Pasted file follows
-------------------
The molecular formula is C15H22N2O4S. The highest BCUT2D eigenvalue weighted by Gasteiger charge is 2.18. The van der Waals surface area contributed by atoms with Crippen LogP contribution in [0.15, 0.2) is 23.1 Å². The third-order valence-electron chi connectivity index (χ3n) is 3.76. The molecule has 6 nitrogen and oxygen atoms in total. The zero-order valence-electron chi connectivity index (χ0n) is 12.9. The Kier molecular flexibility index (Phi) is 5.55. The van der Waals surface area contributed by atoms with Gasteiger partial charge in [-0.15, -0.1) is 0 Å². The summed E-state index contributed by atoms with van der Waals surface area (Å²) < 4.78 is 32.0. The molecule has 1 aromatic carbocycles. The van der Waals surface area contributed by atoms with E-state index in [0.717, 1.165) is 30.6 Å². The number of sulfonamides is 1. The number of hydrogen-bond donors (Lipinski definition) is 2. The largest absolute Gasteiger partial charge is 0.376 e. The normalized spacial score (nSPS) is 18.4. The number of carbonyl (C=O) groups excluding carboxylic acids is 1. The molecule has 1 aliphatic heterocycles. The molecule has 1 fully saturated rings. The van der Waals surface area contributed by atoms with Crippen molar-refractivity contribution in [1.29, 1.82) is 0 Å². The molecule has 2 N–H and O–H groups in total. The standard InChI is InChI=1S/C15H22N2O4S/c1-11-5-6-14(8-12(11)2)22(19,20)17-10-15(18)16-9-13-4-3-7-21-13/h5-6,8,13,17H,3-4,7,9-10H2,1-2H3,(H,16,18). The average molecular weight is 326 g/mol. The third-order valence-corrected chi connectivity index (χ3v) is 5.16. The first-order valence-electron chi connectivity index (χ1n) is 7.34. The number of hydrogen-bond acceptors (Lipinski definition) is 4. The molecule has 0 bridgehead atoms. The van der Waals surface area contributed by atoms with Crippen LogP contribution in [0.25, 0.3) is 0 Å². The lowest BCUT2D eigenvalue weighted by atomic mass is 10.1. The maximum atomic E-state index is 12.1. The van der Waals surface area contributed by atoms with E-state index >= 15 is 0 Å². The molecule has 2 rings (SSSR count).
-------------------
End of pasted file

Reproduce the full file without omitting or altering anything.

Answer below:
The molecular formula is C15H22N2O4S. The highest BCUT2D eigenvalue weighted by Gasteiger charge is 2.18. The van der Waals surface area contributed by atoms with Crippen LogP contribution in [0.15, 0.2) is 23.1 Å². The third-order valence-electron chi connectivity index (χ3n) is 3.76. The molecule has 6 nitrogen and oxygen atoms in total. The zero-order valence-electron chi connectivity index (χ0n) is 12.9. The Kier molecular flexibility index (Phi) is 5.55. The van der Waals surface area contributed by atoms with Gasteiger partial charge in [-0.15, -0.1) is 0 Å². The summed E-state index contributed by atoms with van der Waals surface area (Å²) < 4.78 is 32.0. The molecule has 1 aromatic carbocycles. The van der Waals surface area contributed by atoms with E-state index in [0.717, 1.165) is 30.6 Å². The number of sulfonamides is 1. The number of hydrogen-bond donors (Lipinski definition) is 2. The largest absolute Gasteiger partial charge is 0.376 e. The normalized spacial score (nSPS) is 18.4. The number of carbonyl (C=O) groups excluding carboxylic acids is 1. The molecule has 1 aliphatic heterocycles. The molecule has 1 fully saturated rings. The van der Waals surface area contributed by atoms with Crippen molar-refractivity contribution in [1.29, 1.82) is 0 Å². The molecule has 2 N–H and O–H groups in total. The standard InChI is InChI=1S/C15H22N2O4S/c1-11-5-6-14(8-12(11)2)22(19,20)17-10-15(18)16-9-13-4-3-7-21-13/h5-6,8,13,17H,3-4,7,9-10H2,1-2H3,(H,16,18). The average molecular weight is 326 g/mol. The third-order valence-corrected chi connectivity index (χ3v) is 5.16. The first-order valence-electron chi connectivity index (χ1n) is 7.34. The number of hydrogen-bond acceptors (Lipinski definition) is 4. The molecule has 0 bridgehead atoms. The van der Waals surface area contributed by atoms with Crippen LogP contribution in [0.25, 0.3) is 0 Å². The lowest BCUT2D eigenvalue weighted by atomic mass is 10.1. The maximum atomic E-state index is 12.1. The van der Waals surface area contributed by atoms with E-state index >= 15 is 0 Å². The molecule has 2 rings (SSSR count).